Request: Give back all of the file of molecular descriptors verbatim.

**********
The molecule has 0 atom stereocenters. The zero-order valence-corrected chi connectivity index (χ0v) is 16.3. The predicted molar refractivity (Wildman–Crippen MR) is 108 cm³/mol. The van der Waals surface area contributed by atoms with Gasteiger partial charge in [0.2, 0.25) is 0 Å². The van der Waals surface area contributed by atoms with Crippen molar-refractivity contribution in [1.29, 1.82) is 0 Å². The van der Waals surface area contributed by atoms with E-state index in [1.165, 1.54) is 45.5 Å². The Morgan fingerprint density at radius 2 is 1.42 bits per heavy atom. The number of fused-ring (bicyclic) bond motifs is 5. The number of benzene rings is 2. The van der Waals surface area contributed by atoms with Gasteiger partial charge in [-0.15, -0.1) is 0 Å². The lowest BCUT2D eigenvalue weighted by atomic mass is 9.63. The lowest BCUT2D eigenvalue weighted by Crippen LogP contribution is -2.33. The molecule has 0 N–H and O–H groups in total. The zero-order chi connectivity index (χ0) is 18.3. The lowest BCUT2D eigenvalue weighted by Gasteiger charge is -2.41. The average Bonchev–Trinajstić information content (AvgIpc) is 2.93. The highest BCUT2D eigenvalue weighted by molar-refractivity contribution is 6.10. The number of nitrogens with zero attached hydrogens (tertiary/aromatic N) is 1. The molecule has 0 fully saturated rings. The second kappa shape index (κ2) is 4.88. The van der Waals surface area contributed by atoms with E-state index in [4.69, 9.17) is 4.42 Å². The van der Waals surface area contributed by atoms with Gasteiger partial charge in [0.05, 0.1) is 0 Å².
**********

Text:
The molecule has 0 atom stereocenters. The zero-order valence-corrected chi connectivity index (χ0v) is 16.3. The predicted molar refractivity (Wildman–Crippen MR) is 108 cm³/mol. The van der Waals surface area contributed by atoms with Gasteiger partial charge in [0.2, 0.25) is 0 Å². The van der Waals surface area contributed by atoms with Crippen molar-refractivity contribution in [1.29, 1.82) is 0 Å². The van der Waals surface area contributed by atoms with E-state index in [1.165, 1.54) is 45.5 Å². The Morgan fingerprint density at radius 2 is 1.42 bits per heavy atom. The number of fused-ring (bicyclic) bond motifs is 5. The number of benzene rings is 2. The van der Waals surface area contributed by atoms with Gasteiger partial charge in [-0.15, -0.1) is 0 Å². The lowest BCUT2D eigenvalue weighted by atomic mass is 9.63. The lowest BCUT2D eigenvalue weighted by Crippen LogP contribution is -2.33. The molecule has 0 N–H and O–H groups in total. The zero-order chi connectivity index (χ0) is 18.3. The lowest BCUT2D eigenvalue weighted by Gasteiger charge is -2.41. The average Bonchev–Trinajstić information content (AvgIpc) is 2.93. The highest BCUT2D eigenvalue weighted by molar-refractivity contribution is 6.10. The number of nitrogens with zero attached hydrogens (tertiary/aromatic N) is 1. The molecule has 0 fully saturated rings. The second kappa shape index (κ2) is 4.88. The van der Waals surface area contributed by atoms with E-state index in [4.69, 9.17) is 4.42 Å². The van der Waals surface area contributed by atoms with Gasteiger partial charge in [0.05, 0.1) is 0 Å².